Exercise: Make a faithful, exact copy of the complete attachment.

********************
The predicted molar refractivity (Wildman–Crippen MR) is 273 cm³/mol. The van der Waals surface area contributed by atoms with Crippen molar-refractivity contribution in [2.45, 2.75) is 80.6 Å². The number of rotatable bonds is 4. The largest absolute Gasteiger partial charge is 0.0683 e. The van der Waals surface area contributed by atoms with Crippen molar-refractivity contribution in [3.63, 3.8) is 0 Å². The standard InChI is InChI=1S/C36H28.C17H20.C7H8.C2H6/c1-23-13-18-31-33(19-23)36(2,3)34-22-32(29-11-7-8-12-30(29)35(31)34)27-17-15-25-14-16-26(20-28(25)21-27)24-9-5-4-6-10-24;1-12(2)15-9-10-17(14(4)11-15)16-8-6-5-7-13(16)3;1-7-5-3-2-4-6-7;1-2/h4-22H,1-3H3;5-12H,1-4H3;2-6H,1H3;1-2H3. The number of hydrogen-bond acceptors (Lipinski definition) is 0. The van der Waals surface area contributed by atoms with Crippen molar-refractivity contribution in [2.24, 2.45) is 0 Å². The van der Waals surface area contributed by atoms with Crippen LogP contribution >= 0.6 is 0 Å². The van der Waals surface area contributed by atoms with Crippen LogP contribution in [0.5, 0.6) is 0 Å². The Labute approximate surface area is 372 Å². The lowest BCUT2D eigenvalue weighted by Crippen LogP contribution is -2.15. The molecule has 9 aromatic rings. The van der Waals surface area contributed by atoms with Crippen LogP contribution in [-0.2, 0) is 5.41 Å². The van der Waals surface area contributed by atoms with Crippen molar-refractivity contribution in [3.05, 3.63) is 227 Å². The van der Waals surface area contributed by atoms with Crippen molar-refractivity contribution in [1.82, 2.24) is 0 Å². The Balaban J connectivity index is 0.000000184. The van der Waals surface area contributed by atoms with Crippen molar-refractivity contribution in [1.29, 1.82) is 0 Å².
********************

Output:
The predicted molar refractivity (Wildman–Crippen MR) is 273 cm³/mol. The van der Waals surface area contributed by atoms with Crippen molar-refractivity contribution in [2.45, 2.75) is 80.6 Å². The number of rotatable bonds is 4. The largest absolute Gasteiger partial charge is 0.0683 e. The van der Waals surface area contributed by atoms with Crippen molar-refractivity contribution in [3.63, 3.8) is 0 Å². The standard InChI is InChI=1S/C36H28.C17H20.C7H8.C2H6/c1-23-13-18-31-33(19-23)36(2,3)34-22-32(29-11-7-8-12-30(29)35(31)34)27-17-15-25-14-16-26(20-28(25)21-27)24-9-5-4-6-10-24;1-12(2)15-9-10-17(14(4)11-15)16-8-6-5-7-13(16)3;1-7-5-3-2-4-6-7;1-2/h4-22H,1-3H3;5-12H,1-4H3;2-6H,1H3;1-2H3. The number of hydrogen-bond acceptors (Lipinski definition) is 0. The van der Waals surface area contributed by atoms with Crippen molar-refractivity contribution in [2.24, 2.45) is 0 Å². The van der Waals surface area contributed by atoms with Crippen LogP contribution >= 0.6 is 0 Å². The van der Waals surface area contributed by atoms with Crippen LogP contribution in [0.5, 0.6) is 0 Å². The Labute approximate surface area is 372 Å². The lowest BCUT2D eigenvalue weighted by Crippen LogP contribution is -2.15. The molecule has 9 aromatic rings. The van der Waals surface area contributed by atoms with Crippen LogP contribution in [-0.2, 0) is 5.41 Å². The van der Waals surface area contributed by atoms with Crippen molar-refractivity contribution in [3.05, 3.63) is 227 Å². The van der Waals surface area contributed by atoms with Crippen molar-refractivity contribution in [1.82, 2.24) is 0 Å². The Balaban J connectivity index is 0.000000184. The van der Waals surface area contributed by atoms with Crippen molar-refractivity contribution in [1.29, 1.82) is 0 Å².